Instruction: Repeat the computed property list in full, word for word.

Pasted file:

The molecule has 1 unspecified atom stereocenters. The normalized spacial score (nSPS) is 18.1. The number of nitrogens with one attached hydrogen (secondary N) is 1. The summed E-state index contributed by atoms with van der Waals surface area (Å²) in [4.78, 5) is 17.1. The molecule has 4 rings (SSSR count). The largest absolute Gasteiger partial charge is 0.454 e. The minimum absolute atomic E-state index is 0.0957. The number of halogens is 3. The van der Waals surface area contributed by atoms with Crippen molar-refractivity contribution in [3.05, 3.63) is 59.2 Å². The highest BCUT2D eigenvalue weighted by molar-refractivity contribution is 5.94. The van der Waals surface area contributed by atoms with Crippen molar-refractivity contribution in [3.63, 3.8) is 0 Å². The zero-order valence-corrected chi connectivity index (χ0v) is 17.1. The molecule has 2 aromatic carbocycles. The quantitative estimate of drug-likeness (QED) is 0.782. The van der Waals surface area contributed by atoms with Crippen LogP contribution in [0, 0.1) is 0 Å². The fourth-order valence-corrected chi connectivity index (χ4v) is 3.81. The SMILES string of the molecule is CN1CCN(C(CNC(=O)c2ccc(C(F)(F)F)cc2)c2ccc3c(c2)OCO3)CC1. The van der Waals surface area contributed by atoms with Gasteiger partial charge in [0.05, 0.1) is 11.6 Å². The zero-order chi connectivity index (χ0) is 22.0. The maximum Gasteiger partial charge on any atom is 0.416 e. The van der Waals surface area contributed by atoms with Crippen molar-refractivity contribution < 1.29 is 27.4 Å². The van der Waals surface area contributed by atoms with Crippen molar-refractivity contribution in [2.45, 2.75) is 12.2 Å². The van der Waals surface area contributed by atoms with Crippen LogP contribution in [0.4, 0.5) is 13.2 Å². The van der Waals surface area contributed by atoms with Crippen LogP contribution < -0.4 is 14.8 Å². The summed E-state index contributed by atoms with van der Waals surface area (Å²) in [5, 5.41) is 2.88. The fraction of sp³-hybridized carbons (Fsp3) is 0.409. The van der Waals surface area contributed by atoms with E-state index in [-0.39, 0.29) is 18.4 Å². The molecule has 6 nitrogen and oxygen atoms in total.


The molecule has 1 unspecified atom stereocenters. The normalized spacial score (nSPS) is 18.1. The number of nitrogens with one attached hydrogen (secondary N) is 1. The summed E-state index contributed by atoms with van der Waals surface area (Å²) in [4.78, 5) is 17.1. The molecule has 4 rings (SSSR count). The largest absolute Gasteiger partial charge is 0.454 e. The minimum absolute atomic E-state index is 0.0957. The number of halogens is 3. The van der Waals surface area contributed by atoms with Crippen molar-refractivity contribution in [3.05, 3.63) is 59.2 Å². The highest BCUT2D eigenvalue weighted by molar-refractivity contribution is 5.94. The van der Waals surface area contributed by atoms with Crippen molar-refractivity contribution in [3.63, 3.8) is 0 Å². The zero-order valence-corrected chi connectivity index (χ0v) is 17.1. The molecule has 2 aromatic carbocycles. The quantitative estimate of drug-likeness (QED) is 0.782. The van der Waals surface area contributed by atoms with Crippen LogP contribution in [0, 0.1) is 0 Å². The fourth-order valence-corrected chi connectivity index (χ4v) is 3.81. The SMILES string of the molecule is CN1CCN(C(CNC(=O)c2ccc(C(F)(F)F)cc2)c2ccc3c(c2)OCO3)CC1. The van der Waals surface area contributed by atoms with Gasteiger partial charge in [0.05, 0.1) is 11.6 Å². The zero-order chi connectivity index (χ0) is 22.0. The maximum Gasteiger partial charge on any atom is 0.416 e. The van der Waals surface area contributed by atoms with Crippen molar-refractivity contribution < 1.29 is 27.4 Å². The van der Waals surface area contributed by atoms with Crippen molar-refractivity contribution in [2.45, 2.75) is 12.2 Å². The van der Waals surface area contributed by atoms with Crippen LogP contribution in [0.4, 0.5) is 13.2 Å². The van der Waals surface area contributed by atoms with Crippen LogP contribution < -0.4 is 14.8 Å². The summed E-state index contributed by atoms with van der Waals surface area (Å²) in [5, 5.41) is 2.88. The fraction of sp³-hybridized carbons (Fsp3) is 0.409. The van der Waals surface area contributed by atoms with E-state index in [-0.39, 0.29) is 18.4 Å². The molecule has 6 nitrogen and oxygen atoms in total.